• Nice critique of the ethos of Christian hipsters. I doubt that your blue-collar neighbors would appreciate the condescension but they can probably sense it in your patronizing interactions with them.

  • rstarke

    As a Christian pursuing a graduate degree in nutrition, I think I have to echo the thoughts of others who are gently objecting to the assumption you’ve made that Christians objecting to McDonalds or Walmart is about cultural snobbery, and not real love and compassion, particularly for the poor. I don’t condemn people who eat there – I feel compassion for the many who perhaps can’t afford to eat better, or don’t know how to. I genuinely believe places like McDonalds actively exploit the poor, by telling them that a a Happy Meal is a way to love your child affordably. Why is it romantic and and noble to teach someone in a third world country to fish, but the reverse to teach someone here how to eat well? As for the rural ministry issue, I think we’ll see that we’re on the cusp of that happening precisely because of the vision Keller et al had for cities. To Keller’s point, cities are where ideas are birthed and disseminated. As more people become more connected to where their food comes from and who makes it, there will be more concern for the souls of those people, and you’ll see more rural community churches begin, perhaps, as someone suggest elsewhere, partially funded by city communities.

    • My husband pastors a small, rural church in Appalachia, and I’ll be the first to testify that nutritional issues come up regularly– from the potluck dinners to the snacks that we offer at VBS to the eight-year-old neighbor boy who stayed for dinner and didn’t know what whole grain bread was. And yet it’s a very fine line to walk especially as we try to prioritize where to spend our influence. Left to ourselves, my husband and I are more whole foods, Mother Earth News types; but we accept that our first calling is to minister the gospel to folks who have no context for even understanding why their nutritional choices might be significant. Consequently, there have been plenty of times that I’ve had to simply close my eyes or look the other way as my children drank kool-aid and ate sugar cookies given to them by a well-meaning granny at the church. I’m not disagreeing with you–just offering our experience.

  • James M.

    rstarke, if I may I would raise a mild objection to your point regarding the need for rural churches being funded by city churches. If by that you mean people who have a burden to plant churches in rural areas, then no disagreement exists here. However, for those of us who work and minister in rural America, the perspective seems maybe a bit backward. My experience has been that the followers of Christ from our fly-over expanse have impacted more centers of population than I can count. I was just now reading an update from one of my former students who works with a ministry at one of the largest universities in America in downtown metro USA, a young 20 something lady who loves it out here but loves the college students she ministers to even more. I am not trumpeting some quaint notion of the virtues of rural vs. the decadence of the city. But one seems to detect a mind-set that without what the city provides, the rural cannot function properly. While there is a degree to which I think this is true in a practical sense (EG, on does not find too many professional theologians out here), this does not seem to take into account the thrust that occurs in the other direction. I’m reminded that Abraham, a man of the open spaces, was given a promise that had him pursuing a city whose designer and builder was God. But, if there is anyone out there who feels created to minister out here, opportunities abound, and depravity is prevalent here as everywhere else on the planet.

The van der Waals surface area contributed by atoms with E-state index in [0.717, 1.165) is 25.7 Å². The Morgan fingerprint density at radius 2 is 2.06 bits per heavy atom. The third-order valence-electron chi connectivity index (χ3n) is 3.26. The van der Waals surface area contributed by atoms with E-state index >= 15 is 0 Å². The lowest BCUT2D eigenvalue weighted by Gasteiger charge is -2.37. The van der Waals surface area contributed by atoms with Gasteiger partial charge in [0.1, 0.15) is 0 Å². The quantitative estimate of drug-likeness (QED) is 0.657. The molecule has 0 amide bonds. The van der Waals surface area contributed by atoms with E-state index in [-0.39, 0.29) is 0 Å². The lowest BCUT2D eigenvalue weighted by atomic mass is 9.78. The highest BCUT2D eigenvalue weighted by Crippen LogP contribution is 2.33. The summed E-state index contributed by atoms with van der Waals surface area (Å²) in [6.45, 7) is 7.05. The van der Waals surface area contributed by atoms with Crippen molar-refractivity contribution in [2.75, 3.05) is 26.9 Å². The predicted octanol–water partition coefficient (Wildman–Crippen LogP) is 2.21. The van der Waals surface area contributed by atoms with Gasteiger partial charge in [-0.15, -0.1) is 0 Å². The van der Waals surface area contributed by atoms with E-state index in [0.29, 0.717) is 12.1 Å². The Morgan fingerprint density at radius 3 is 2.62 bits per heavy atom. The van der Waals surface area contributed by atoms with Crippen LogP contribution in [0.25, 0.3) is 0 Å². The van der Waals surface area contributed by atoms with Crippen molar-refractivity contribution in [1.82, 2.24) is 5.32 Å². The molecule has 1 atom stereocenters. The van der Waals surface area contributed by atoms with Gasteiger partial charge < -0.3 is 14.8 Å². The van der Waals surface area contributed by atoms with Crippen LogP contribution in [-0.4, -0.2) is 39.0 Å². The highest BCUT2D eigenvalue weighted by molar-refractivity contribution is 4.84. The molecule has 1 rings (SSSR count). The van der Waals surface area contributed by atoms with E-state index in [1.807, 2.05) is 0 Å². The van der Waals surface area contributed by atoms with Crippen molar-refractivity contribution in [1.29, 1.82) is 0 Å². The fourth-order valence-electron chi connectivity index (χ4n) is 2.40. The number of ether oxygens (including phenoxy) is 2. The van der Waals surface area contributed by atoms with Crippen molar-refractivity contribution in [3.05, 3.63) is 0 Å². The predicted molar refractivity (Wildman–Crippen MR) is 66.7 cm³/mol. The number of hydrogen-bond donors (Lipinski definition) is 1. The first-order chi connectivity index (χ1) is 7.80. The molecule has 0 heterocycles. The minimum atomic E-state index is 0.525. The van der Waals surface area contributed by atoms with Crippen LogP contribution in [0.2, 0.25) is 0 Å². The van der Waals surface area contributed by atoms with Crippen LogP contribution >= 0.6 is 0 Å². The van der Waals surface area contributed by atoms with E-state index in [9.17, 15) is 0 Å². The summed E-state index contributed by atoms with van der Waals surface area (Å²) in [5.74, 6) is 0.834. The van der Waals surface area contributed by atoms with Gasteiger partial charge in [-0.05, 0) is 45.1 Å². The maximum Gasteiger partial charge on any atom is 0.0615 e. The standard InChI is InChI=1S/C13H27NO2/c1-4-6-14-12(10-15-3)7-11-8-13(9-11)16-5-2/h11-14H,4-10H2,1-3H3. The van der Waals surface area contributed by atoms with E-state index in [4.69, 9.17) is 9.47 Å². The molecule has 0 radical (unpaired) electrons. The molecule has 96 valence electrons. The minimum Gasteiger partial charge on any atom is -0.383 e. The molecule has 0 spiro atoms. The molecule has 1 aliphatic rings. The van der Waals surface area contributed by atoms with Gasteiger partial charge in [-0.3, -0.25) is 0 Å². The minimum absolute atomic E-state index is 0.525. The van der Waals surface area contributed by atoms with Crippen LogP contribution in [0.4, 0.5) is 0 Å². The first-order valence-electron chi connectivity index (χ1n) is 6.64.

• FWIW, This Is Our City (Christianity Today’s spinoff site for… metro-evangelicals?) does about every sixth or seventh article about something rural, so you know we haven’t all completely lost our minds: http://www.christianitytoday.com/thisisourcity/7thcity/ministering-on-margins-in-rural-america.html?paging=off

  • ETS

    Keith … brother …. do you actually KNOW any hipsters? Like I mean intimately do life with them? More than 5?

    I’m very surprised, mainly saddened, by your generalizations and refusal to acknowledge the nuance of subcultures. This is just another example of what happens when people who are not a part of a subgroup and do life with few in that subgroup pontificate about said group from the outside.

    Dude, like seriously. Please stop. Not helpful. Harmful more than anything else.